AWS currently offers 5.x and 6.x versions of Amazon EMR. Each major and minor release of Amazon EMR offers incremental versions of nearly 25 different, popular open-source big-data applications to choose from, which Amazon EMR will install and configure when the cluster is created. One major difference between EMR versions relevant to this post is EMR 6.x’s support for the latest Hadoop and Spark 3.x frameworks. The latest Amazon EMR releases are Amazon EMR Release 6.2.0 and Amazon EMR Release 5.32.0.

    In the following series of posts, we will focus on the options available to interact with Amazon EMR using the Python API for Apache Spark, known as PySpark. We will divide the methods for accessing PySpark on EMR into two categories: PySpark applications and notebooks. We will explore both interactive and automated patterns for running PySpark applications (Python scripts) and PySpark-based notebooks. In this first post, I will cover the first four PySpark Application Methods listed below. In part two, I will cover Amazon Managed Workflows for Apache Airflow (Amazon MWAA), and in part three, the use of notebooks.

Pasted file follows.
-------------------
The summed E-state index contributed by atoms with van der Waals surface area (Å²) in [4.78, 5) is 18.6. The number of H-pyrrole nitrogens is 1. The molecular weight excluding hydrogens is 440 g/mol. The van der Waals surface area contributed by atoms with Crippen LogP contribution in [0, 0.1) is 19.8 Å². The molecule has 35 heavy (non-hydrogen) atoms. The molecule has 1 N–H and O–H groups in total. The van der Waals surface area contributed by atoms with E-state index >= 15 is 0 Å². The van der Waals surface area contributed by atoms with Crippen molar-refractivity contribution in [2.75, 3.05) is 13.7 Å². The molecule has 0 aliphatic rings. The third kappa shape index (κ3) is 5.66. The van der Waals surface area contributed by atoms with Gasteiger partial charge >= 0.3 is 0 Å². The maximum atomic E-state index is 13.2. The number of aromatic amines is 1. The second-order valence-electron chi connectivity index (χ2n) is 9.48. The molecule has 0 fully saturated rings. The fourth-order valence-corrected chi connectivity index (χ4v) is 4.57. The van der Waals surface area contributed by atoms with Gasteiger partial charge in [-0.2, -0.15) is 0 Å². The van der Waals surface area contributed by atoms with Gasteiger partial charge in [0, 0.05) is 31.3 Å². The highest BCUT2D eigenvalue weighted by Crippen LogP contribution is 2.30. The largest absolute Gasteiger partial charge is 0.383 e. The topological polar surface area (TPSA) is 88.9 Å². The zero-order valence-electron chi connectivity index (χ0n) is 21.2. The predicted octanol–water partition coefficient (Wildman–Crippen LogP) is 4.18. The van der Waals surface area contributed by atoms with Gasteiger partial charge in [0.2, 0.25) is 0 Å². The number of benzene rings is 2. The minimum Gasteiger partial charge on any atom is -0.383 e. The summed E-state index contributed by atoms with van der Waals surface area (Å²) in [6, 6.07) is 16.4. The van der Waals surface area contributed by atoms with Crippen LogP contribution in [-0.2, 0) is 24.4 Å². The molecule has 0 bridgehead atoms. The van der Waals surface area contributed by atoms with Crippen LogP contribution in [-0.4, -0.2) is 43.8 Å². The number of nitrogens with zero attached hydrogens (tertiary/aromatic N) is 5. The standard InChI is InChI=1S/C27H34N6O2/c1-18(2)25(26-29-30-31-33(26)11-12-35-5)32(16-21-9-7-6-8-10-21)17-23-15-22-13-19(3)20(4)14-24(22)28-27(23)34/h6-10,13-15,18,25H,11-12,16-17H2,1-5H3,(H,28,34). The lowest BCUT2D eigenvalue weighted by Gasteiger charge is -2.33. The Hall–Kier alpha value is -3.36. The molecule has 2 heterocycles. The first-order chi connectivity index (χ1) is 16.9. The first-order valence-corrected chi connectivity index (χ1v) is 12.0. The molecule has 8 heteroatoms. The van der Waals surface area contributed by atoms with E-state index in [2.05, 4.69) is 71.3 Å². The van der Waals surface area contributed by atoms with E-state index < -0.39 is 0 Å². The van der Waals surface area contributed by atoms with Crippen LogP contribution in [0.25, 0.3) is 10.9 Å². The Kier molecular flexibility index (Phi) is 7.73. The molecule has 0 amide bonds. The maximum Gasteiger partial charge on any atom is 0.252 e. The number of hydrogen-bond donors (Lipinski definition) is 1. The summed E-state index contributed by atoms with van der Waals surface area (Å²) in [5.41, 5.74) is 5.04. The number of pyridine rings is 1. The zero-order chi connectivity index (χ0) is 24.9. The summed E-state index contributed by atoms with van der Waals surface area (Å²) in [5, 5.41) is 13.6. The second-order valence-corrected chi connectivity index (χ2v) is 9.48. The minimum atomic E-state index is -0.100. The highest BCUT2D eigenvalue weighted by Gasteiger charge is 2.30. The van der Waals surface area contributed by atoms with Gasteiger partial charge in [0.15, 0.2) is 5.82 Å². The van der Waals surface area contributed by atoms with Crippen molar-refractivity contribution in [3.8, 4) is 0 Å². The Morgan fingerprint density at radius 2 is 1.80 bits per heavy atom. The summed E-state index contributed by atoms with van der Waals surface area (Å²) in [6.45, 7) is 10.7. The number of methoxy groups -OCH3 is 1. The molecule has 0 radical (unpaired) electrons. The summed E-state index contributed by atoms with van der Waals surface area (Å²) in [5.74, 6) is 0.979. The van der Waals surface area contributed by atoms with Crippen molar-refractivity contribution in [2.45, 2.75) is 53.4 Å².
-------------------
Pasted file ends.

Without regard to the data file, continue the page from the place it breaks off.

PySpark Application Methods

    1. Add Job Flow Steps: Remote execution of EMR Steps on an existing EMR cluster using the  method;
    2. EMR Master Node: Remote execution over SSH of PySpark applications using  on an existing EMR cluster’s Master node;
    3. Run Job Flow: Remote execution of EMR Steps on a newly created long-lived or auto-terminating EMR cluster using the  method;
    4. AWS Step Functions: Remote execution of EMR Steps using AWS Step Functions on an existing or newly created long-lived or auto-terminating EMR cluster;
    5. Apache Airflow: Remote execution of EMR Steps using the recently released Amazon MWAA on an existing or newly created long-lived or auto-terminating EMR cluster (see part two of this series);

    Notebook Methods

    1. EMR Notebooks for Ad-hoc Analytics: Interactive, ad-hoc analytics and machine learning using Jupyter Notebooks on an existing EMR cluster;